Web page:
This startup wants to speed cloud migrations by attacking architectural debt

  • Technical debt, especially architectural technical debt, is a key issue for companies looking to move apps to the cloud

  • HPE-back vFunction is adding more tools for enterprise clients to tackle technical debt

  • vFunction's CEO told Fierce the banking and automotive industries have been particularly interested in its tools

You may not have heard of this startup before, but HPE-backed vFunction is working to tackle one of the biggest kinks in the cloud migration pipeline: technical debt. More specifically, it’s rolling out new features to help companies better understand their app architecture and dependencies to speed release timelines, improve reliability and manage sprawling complexity.

Technical debt basically refers to all the quick fixes developers implement to achieve short-term goals. While temporarily effective, these shortcuts result in app architectures and code that is messier and harder to maintain. It’s the former – architectural technical debt – that vFunction has its eye on fixing.

Why? Because all that debt is catching up to enterprises as they look to move apps to the cloud.

“Tech debt is a major problem ... we see that the number one goal for many CIOs is to modernize their current environment and applications,” Futurum Group Lead Principal Analyst Paul Nashawaty told Fierce.

He continued: “Understanding the heritage debt combined with new debt of modernized solutions is an area where organizations are trying to understand to properly plan and budget.”

Hansa Iyengar, senior principal analyst at Omdia, added 70% of the more than 5,100 organizations Omdia surveyed globally feel their modernization process is less than ‘well advanced.’ She added “architectural observability can really help move things faster for those struggling as it provides a clear visual representation of underlying systems architectures and a view into the impact of modernization efforts in near-real time.”

Enter vFunction. While Iyengar noted there are some several somewhat similar tools in the market that provide visibility into either microservices architectures or cloud applications (think AppDynamics and Datadog), vFunction is unique in taking a combined approach to the problem, she said.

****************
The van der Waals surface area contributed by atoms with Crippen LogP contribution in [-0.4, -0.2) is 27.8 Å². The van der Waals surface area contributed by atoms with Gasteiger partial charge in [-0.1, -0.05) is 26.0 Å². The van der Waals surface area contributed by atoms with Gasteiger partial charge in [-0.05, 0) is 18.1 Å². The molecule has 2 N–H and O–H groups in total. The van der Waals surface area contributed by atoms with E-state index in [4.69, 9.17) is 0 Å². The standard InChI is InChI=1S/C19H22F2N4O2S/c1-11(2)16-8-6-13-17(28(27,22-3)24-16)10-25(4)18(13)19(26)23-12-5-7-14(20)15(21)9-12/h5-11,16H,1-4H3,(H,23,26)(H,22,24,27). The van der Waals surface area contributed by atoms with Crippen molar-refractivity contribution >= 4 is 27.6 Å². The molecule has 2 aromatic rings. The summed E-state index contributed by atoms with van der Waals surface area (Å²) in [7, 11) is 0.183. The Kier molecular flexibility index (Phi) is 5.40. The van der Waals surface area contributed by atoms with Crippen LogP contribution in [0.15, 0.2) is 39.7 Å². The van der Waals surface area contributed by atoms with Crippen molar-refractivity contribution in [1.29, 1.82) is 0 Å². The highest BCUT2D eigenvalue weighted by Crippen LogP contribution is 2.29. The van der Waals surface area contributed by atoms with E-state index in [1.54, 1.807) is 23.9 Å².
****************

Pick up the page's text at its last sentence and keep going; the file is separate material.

Jump start(up)

Founded in 2017, vFunction emerged from stealth in early 2021 with $12.2 million in seed funding. At the time, it launched a platform designed to help enterprises modernize legacy applications by mapping out dependencies and breaking apps down into cloud-compatible microservices.

Later that year, vFunction scored another $26 million in funding from venture fund Zeev Ventures and Hewlitt Packard Enterprise.

Though it was originally focused specifically on tackling monolithic applications written using Java and .NET, CEO Moti Rafalin said that over time it has discovered the problem of architectural technical debt “is not unique to monolithic applications” but instead a “pervasive” issue.

That’s why it’s now adding dependency mapping and observability support for distributed apps as well. This will be available for any app covered by the OpenTelemetry framework, including those written in Java, .NET, Python, C++, Node.js and more.

The idea is that by providing customers with an ongoing view of their app architecture, developers can continuously steer with updates and remediation so it doesn’t drift out of control, Rafalin explained.

According to the CEO, vFunction’s architectural observability approach has gained strong traction with many verticals, but especially the financial and automotive industries. Rafalin said large banks in Italy, the U.K. and Australia are among its customers. 

“These are industries that are being disrupted. Banks are facing competition from fintech startups. In order to compete they need to accelerate their engineering velocity and release features at a much higher pace,” he said.

“If their release cycle is once every 12 months, they’ll be dead in the water. They need to modernize to be competitive," said Rafalin.

So, what’s next for vFunction? Iyengar predicted “more fundraising and strong expansion in the near future for vFunction given the immediate need their product addresses.”

vFunction exited stealth in Feb. 2021 with a Seed funding round valued at $12.2 million. Shasta Ventures and Zeev Ventures led the Seed round with participation from Engineering Capital and Khosla Ventures, according to vFunction. Since then, the company also raised $26.2 million in Series A.

Meanwhile, Nashawaty said he expects more development of strategic partnerships.

He added, “Evolution will be key for vFunction. Most organizations are looking at the current tech stack to support the business's past, present, and future states. vFunction will need to continue to understand and evaluate the organizational challenges and bridge the gap across these states.”